When we stopped for a break while visiting Ephesus last April, I reminisced this childhood memory and I ordered my Turkish coffee. After drinking, I turned my coffee cup upside down to its saucer, eager to see what waits for me. And to my surprise, I did spot a horse in the cup (can you see it?), with a smile on my face. I am now looking forward to this fortune!:)

Though not the traditional way, a little hot milk may also be added to Turkish coffee in some parts of Turkey; like Turkey’s For Life experienced in Van; you may enjoy this version if you like it less strong. Please also check out A Seasonal Cook in Turkey for delicious Turkish coffee experiences in Istanbul.

A very aromatic Menengic Coffee

A very aromatic Menengic Coffee

How about Menengic Coffee? This aromatic Southern Turkish Specialty features Menengic, known commonly as terebinth and turpentine tree, is a species of Pistacia, and wildly grown in Southern Turkey, part of the national flora. Cooked with milk, you can certainly get the wonderful pistachio taste, a unique experience.

How to Make Turkish Coffee

Here is how to make proper Turkish coffee; I hope you can get to try this special drink sometime, if not already;  Turkish coffee really is more than a drink for us.

Cezve; long handled pot is an essential equipment to make Turkish coffee.

Cezve; long handled pot is an essential equipment to make Turkish coffee.

To make Turkish coffee, you need the right equipment: a special long handled pot called “cezve” and small coffee cups called “fincan”. The size of the pot is significant. It must hold almost double the amount of the water used to have adequate “room” on the top for the foam to rise.

Turkish coffee set; all ingredients that you need!

Turkish coffee set; all ingredients that you need!

There are different sizes of “cezve”, the long handled pot, depending on the number of persons for whom you wish to make Turkish coffee. A well-made coffee must have froth on the top and you cannot have a good result if you prepare the coffee for 2 persons on a pot for 4.

Stir in s heaped teaspoon of Turkish coffee to the pot.

Stir in a heaped teaspoon of Turkish coffee to the pot.

Into your “cezve”, put one coffee cup of water for each person, 1 heaped teaspoon of coffee and 1 rounded teaspoon or less of sugar. Traditionally, the amount of sugar should be known beforehand, i.e. “az sekerli” (with little sugar), “orta sekerli” (medium), or “sekersiz” (with no sugar). Skip the sugar if preferred. Stir well, put over very low heat and bring slowly to boil.

As the froth forms on top, remove and divide the froth into the cups.

As the froth forms on top, remove and divide the froth into the cups.

As it gently start to boil, the froth forms on top and rise. Just before it overflows, remove and divide the froth into the cups. Then bring to boil again and divide the rest out to the cups. Your Turkish coffee is ready.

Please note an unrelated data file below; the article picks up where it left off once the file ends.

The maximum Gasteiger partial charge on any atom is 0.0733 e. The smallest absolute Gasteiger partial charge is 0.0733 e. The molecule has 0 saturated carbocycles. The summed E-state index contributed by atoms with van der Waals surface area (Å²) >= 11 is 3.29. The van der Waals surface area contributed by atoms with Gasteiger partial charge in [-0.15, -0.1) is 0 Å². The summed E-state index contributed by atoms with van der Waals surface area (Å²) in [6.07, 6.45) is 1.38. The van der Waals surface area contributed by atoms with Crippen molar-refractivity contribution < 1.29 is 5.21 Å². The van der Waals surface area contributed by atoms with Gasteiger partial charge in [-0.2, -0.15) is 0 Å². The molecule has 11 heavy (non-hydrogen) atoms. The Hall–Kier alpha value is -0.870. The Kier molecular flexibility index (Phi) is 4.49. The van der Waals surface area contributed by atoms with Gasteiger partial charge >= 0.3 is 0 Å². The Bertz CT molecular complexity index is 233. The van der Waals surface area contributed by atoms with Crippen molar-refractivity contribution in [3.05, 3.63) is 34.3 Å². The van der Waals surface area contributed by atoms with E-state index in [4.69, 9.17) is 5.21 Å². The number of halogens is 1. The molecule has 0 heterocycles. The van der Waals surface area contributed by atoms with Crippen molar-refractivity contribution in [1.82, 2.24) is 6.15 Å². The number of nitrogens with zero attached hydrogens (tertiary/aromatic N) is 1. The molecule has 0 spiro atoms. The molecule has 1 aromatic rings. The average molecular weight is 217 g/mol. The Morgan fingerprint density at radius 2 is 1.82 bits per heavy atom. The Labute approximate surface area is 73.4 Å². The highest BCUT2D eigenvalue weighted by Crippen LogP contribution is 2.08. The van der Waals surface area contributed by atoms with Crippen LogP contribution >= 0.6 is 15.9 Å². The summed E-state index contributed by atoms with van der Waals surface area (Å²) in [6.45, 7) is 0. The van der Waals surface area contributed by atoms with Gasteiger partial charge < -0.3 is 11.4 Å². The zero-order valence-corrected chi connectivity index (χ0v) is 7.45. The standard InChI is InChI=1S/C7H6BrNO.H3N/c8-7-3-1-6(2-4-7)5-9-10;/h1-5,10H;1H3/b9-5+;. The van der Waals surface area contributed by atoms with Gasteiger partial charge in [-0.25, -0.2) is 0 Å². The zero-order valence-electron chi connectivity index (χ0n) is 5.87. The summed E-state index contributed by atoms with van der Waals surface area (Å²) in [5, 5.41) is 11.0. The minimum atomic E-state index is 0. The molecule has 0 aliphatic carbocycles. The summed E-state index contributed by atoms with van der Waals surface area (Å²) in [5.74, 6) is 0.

Deliciously frothy Turkish Coffee; Turk Kahvesi, afiyet olsun!

Deliciously frothy Turkish Coffee; Turk Kahvesi, afiyet olsun!

Turkish Delight, lokum traditionally accompanies the Turkish coffee and it is a perfect fit. You can also make your own Turkish Delight if you like, here is my Turkish Delight recipe.

Afiyet Olsun; I hope you enjoy your Turkish coffee,

Ozlem

 

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Pomegranate juice, the frothiest of Ayran (Turkish yoghurt drink), Meatballs with potatoes and peppers and More – Fascinating Pergamum and Its Culinary Delights

Always have time to stop; ispanakli borek- spinach pastry and simit with cheese, of course with cay

” Always have time to stop; ispanakli borek- spinach pastry and simit with cheese, of course with cay at a motorway cafe neat Pergamum, Turkey

“Time to stop for cay – Turkish tea- and refreshments!”, announced our tour guide on our way to the ancient Pergamum or Pergamon, near by the city of  Bergama in Turkey. As much as I looked forward to going back to Pergamum, this  announcement was music to our ears, as every stop we had in Turkey produced delicious treats. We stopped at a modest local cafe by the side of the motorway and indulged in these freshly baked simits, pastries filled with spinach and cheese; we divided the pastries between us happily and washed down with a glass of cay. Each stop has been full of delicious gastronomic experiences during our tour and the journey to Pergamum  was no exception, providing a lot of culinary delights.

Freshly squeezed nar suyu, pomegranate juice - delicious and packed with goodness.

Freshly squeezed nar suyu, pomegranate juice – delicious and packed with goodness.

Have you ever had freshly squeezed pomegranate juice? Right by the entrance of Pergamum, lined delicious food and drink stalls, and we shared a glass – so refreshing and punchy, packed with goodness and flavour.

Bulgur wheat salad with pomegranate molasses, olive oil and vegetables - Kisir

Bulgur wheat salad with pomegranate molasses, olive oil and vegetables – Kisir

Pomegranates feature often in Turkish cuisine. We use the thick & delicious pomegranate molasses sauce in Bulgur wheat salad, Kisir, a specialty in the southeast of Turkey, from where the country’s spicier dishes hail. Kisir is offered as a welcome to the guests in the homes of Antakya, where my roots are from, and in Gaziantep.  It can be rolled into balls and served nestling in crunchy lettuce leaves. This dish is perfect for buffets or as part of a barbecue spread. It really is a “bowl of health and goodness” with fresh vegetables, bulgur – packed with fiber – and pomegranate sauce, full of antioxidants. This delicious vegetarian salad tastes even better the next day!

Turkish ice cream - kaymakli dondurma, a specialty from Maras region in Southeast

Turkish ice cream – kaymakli dondurma, a specialty from Maras region in Southeast

 

 

 

 

 

 

 

 

Some of the folks couldn’t resist the wonderfully thick Turkish ice cream, “Maras Dondurmasi”. As the name says, it is a specialty from the Maras region in Southeast Turkey; very tasty and thick that you can actually slice with a knife and eat with your fork.